Inis Mor may be just toured on a bike, or on foot. Only residents' cars circulate, and annoying tourist carrying minibuses. I assure this is enough to create traffic!
Horse carts also tour the island, but the most economic way to get around is rent a bike at the harbour as you step off the ferry.
Biking for a non-expert like me brings you back to basics (not exceed with unusfeul things in your backpack, for one) and lets you meet the island on more 'natural' terms.
From Kilronan you can either take the main road to Dun Aengus or then you can turn right at a pub on the "outskirts" of Kilronan and take the Coast Road. The main road is rather hilly and crowded. The Coast Road is rather flat and deserted. I let you decide which one you take - for me it was an easy decision!
While cycling you see nothing but stone walls, cows, church ruins and fields. From time to time you meet another tourist or a tour bus - that's it. When there is noone around it's absolutely quiet - you hear nothing basically. Wonderful!
This double walled fort is build close to the highest point of Inis Mór. This means that you have a clear view over the entire island from here. There are other settlements close by like cahels, stone enclosures and houses. It’s not certain when Dún Eochla was built, because there wasn’t an excavation done. But they place it in the cashel class and that dates the construction between the 6 and 8 century. But it can be possible that the current fort replaced an older one.
Today there is no evidence found of any houses in the interior, there is only a round structure build out of stones. They believe it’s linked with the lighthouse and fulfilled a signalling function.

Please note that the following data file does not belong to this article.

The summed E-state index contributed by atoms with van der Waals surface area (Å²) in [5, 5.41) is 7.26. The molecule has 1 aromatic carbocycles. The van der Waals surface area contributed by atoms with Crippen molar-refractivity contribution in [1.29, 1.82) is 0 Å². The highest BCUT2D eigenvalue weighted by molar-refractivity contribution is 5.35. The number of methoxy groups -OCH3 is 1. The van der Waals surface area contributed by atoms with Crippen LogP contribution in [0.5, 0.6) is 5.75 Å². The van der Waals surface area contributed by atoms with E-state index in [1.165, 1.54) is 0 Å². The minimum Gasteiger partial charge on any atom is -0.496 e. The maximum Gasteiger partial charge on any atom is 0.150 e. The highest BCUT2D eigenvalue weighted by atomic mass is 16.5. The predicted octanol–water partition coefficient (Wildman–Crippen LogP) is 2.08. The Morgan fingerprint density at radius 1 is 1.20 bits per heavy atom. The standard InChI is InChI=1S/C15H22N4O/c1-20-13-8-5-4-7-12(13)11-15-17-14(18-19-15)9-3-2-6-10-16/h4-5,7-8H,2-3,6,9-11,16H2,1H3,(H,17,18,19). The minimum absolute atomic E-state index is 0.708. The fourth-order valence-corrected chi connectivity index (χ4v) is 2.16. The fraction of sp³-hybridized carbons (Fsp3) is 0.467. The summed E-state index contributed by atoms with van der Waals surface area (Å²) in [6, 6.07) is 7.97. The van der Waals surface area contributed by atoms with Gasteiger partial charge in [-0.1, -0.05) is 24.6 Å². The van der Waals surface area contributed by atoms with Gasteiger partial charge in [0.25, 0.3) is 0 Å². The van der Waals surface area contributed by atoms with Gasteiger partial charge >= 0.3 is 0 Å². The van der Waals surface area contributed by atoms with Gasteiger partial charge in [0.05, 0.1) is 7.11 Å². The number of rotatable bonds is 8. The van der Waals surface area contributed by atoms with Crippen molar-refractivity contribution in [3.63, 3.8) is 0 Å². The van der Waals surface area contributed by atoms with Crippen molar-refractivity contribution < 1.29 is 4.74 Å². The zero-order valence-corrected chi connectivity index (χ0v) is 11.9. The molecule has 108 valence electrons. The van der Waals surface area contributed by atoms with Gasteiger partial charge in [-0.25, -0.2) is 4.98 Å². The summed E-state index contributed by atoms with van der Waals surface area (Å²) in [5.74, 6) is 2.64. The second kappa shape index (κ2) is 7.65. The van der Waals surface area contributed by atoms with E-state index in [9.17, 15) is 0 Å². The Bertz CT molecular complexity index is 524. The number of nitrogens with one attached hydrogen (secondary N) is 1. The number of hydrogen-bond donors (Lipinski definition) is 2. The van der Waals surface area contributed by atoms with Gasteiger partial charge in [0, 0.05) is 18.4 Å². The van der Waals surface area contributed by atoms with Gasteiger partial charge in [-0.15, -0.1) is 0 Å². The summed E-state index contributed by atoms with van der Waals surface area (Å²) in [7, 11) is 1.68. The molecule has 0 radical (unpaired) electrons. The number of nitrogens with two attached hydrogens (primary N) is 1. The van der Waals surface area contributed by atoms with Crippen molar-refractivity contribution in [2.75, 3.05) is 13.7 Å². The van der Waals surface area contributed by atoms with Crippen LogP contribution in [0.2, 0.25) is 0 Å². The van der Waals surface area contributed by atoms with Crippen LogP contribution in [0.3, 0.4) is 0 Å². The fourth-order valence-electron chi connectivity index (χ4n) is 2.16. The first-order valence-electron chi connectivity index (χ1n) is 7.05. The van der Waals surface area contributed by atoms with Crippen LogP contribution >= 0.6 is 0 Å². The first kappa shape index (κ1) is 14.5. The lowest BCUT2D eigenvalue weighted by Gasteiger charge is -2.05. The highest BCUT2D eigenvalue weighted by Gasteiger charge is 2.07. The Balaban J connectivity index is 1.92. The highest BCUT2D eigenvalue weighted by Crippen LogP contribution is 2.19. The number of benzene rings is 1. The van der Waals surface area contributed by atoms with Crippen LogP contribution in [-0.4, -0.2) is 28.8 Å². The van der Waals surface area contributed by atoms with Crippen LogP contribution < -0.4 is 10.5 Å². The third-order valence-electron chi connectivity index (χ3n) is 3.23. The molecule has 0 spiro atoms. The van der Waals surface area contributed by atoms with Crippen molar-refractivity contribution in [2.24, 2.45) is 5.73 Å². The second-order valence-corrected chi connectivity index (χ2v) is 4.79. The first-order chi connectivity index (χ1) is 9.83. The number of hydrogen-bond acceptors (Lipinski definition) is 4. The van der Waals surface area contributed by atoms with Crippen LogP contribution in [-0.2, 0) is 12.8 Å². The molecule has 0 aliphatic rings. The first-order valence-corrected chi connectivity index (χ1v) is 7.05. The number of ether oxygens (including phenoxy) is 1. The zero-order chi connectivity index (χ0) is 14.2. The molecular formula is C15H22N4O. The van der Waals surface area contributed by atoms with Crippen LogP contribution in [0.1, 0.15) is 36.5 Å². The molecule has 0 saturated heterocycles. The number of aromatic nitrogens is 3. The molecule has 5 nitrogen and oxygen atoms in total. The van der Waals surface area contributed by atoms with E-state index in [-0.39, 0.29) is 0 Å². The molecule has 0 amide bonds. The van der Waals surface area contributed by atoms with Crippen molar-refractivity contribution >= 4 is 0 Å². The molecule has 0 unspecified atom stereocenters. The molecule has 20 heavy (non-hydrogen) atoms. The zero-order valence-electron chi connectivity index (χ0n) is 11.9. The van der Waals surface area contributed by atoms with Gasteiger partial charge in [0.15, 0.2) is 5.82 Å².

This fort is located in the central west part of the island, and it’s not like the other forts build next to the see. It’s a stone wall fort that dates back to the first century B.C. It also consists of three rings of stone walls. But the outer two are very low, they can easily be mistaken with the stone walls that divide the meadows of the island.
The central construction is on his highest point 5 meter high and at the entrance (lowest point) 3 meter high. The wall is 3 meter thick and consist of 2 layers and it contains some stairs where you can get on the walls.
It's a great beach, not far from the small harbour of Inishmore: white sand and a blue-blue sea!
Have a swim here is a wonderful experience!
There are several old houses with thatched roofs. Most of them are abandoned, although there are some (according to our minibus driver) that people still live in.
Everywhere in Inishmore you see white washed thatched houses, which at least for us looked really pretty and different.